At least two lawsuits have been filed alleging that Texas energy committee at the center of its ongoing power crisis knew of the state grid’s shortcomings from past winter outages.

A lawsuit filed in Harris County, which includes Houston, on Thursday is seeking up to $10 million in damages from the Electric Reliability Council of Texas, or ERCOT, for its lack of preparedness leading up to Winter Storm Uri that hit much of the southern US on February 14. 

It was filed by Fort Bend County residents Mauricio and Daysi Marin. Mauricio Marin still relies on oxygen after recovering from COVID-19, the disease caused by the novel coronavirus, and alleges the utility provider did not adequately prepare him for an extended outage, according to a report from Law360.

“ERCOT’s forecast for the maximum electricity that would be consumed far under-estimated the reality,” the lawsuit said. “As a result, millions were plunged into darkness and cold as a result of a loss of electricity.”

Another lawsuit filed in Nueces County on Friday goes a step further, alleging ERCOT was aware of its energy supply’s weaknesses following similar winter outages in 1989 and 2011 and could have done more to winterize its system prior to the February 14 storm that left roughly 4 million Texans without electricity and heat at its peak. Millions of residents are still without water.

“This cold weather event and its effects on the Texas energy grid were neither unprecedented, nor unexpected, nor unforeseen,” the Nueces County suit alleges.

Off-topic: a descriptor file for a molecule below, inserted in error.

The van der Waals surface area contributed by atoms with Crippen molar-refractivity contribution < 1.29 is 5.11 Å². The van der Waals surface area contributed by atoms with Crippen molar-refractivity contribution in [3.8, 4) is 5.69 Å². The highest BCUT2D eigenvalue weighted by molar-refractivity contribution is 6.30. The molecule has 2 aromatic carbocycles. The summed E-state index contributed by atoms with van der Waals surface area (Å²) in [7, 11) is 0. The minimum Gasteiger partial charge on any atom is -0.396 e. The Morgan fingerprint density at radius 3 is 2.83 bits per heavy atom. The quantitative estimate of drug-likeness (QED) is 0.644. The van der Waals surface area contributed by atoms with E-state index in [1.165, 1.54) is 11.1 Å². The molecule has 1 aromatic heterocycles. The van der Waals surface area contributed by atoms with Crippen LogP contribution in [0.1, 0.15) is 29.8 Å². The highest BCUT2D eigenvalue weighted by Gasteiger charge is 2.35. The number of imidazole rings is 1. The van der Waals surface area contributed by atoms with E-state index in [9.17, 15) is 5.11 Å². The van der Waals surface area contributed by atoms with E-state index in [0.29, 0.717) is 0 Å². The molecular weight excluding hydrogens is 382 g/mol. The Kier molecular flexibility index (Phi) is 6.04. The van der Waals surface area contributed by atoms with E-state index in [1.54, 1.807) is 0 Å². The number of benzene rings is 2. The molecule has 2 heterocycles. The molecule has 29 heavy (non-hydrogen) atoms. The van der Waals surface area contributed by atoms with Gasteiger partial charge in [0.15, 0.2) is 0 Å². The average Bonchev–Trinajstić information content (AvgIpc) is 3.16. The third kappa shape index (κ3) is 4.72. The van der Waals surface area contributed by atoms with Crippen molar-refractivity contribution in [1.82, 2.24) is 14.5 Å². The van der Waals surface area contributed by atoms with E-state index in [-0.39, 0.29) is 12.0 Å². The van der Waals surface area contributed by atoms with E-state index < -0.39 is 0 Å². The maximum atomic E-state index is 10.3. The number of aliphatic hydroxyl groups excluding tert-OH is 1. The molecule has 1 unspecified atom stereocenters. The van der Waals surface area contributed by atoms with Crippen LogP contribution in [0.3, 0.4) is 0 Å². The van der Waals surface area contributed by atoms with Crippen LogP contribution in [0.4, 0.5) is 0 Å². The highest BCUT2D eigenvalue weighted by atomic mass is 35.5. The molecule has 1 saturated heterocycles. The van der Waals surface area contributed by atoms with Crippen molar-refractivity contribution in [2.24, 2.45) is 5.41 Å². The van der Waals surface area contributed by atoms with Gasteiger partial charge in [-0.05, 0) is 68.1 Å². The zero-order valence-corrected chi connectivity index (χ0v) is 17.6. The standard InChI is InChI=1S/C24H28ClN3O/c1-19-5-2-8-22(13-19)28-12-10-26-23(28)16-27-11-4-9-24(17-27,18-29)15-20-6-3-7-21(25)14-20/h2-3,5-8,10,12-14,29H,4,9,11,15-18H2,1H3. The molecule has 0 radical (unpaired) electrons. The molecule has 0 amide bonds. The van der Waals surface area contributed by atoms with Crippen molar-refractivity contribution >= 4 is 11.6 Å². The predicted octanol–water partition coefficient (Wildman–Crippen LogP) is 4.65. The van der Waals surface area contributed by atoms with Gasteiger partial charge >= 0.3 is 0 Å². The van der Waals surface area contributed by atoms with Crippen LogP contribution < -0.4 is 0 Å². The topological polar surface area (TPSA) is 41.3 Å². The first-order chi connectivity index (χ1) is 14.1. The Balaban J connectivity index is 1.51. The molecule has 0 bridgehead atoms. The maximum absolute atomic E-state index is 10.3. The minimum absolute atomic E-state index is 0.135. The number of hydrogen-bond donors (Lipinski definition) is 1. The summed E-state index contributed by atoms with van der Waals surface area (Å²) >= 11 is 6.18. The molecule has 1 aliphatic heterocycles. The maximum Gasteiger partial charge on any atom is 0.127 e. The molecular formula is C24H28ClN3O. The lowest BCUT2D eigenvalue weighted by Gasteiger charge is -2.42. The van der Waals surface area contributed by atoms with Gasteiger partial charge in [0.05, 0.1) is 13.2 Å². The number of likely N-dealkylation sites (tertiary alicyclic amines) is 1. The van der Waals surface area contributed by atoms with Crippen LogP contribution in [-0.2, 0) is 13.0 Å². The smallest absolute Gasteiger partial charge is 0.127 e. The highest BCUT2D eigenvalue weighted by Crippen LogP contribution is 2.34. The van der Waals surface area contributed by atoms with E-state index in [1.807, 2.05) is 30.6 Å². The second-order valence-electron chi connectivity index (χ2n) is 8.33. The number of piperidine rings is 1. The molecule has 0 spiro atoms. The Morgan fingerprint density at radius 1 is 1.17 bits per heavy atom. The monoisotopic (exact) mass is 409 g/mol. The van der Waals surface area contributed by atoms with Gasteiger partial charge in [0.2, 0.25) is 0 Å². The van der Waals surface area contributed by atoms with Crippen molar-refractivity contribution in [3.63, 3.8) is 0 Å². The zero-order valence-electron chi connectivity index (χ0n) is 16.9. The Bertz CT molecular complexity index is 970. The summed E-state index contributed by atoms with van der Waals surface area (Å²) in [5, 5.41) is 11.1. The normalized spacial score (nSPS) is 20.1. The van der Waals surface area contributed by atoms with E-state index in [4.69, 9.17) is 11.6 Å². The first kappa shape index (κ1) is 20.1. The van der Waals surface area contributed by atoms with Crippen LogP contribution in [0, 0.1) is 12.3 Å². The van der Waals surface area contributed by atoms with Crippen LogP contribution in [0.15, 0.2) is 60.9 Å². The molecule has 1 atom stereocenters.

A spokeswoman for ERCOT said the committee hadn’t yet reviewed the lawsuits, but will respond accordingly once they do.

“Our thoughts are with all Texans who have and are suffering due to this past week,” the spokeswoman told Insider. “However, because approximately 46% of privately-owned generation tripped offline this past Monday morning, we are confident that our grid operators made the right choice to avoid a statewide blackout.”

ERCOT investigated past outages and recommended winterizing at-risk generators and production plants, the Nueces County suit says. In the winter of 2011, however, generators that failed in 1989 failed again, indicating that ERCOT’s previous mitigation efforts “were not adequate, or were not maintained,” according to an investigation by the Federal Energy Regulatory Committee report in 2011 that is cited in the lawsuit.

“The massive amount of generator failures that were experienced raises the question whether it would have been helpful to increase reserve levels going into the event,” the 2011 FERC report said.

The suit alleges many of the same generators, transmitters, and distributors failed again starting February 14 in what could have been an avoidable catastrophe. The suit does not indicate the amount it is seeking from ERCOT and other energy providers.

Roughly 81,000 customers are still experiencing outages as of Saturday morning, according to a company that tracks outages across the state. Temperatures were forecast to rise on Saturday as well, providing some relief to Texans who had gone days without heat in freezing temperatures. 

When the unusual winter storm struck the state power plants malfunctioned right when demand for electricity shot up as people tried to stay warm. As a result, ERCOT was forced to cut power to millions of households because there wasn’t enough energy to go around.

As of Saturday, at least 37 people had died as a result of the storm and the resulting outages, according to a NBC report Friday. Many died from carbon monoxide poisoning from household generators or in their cars while trying to stay warm, while others died from hypothermia and exposure to brutally cold temperatures. Many areas are still under a boil water notice, meaning drinking water could be contaminated, as much of the state’s grid comes back online.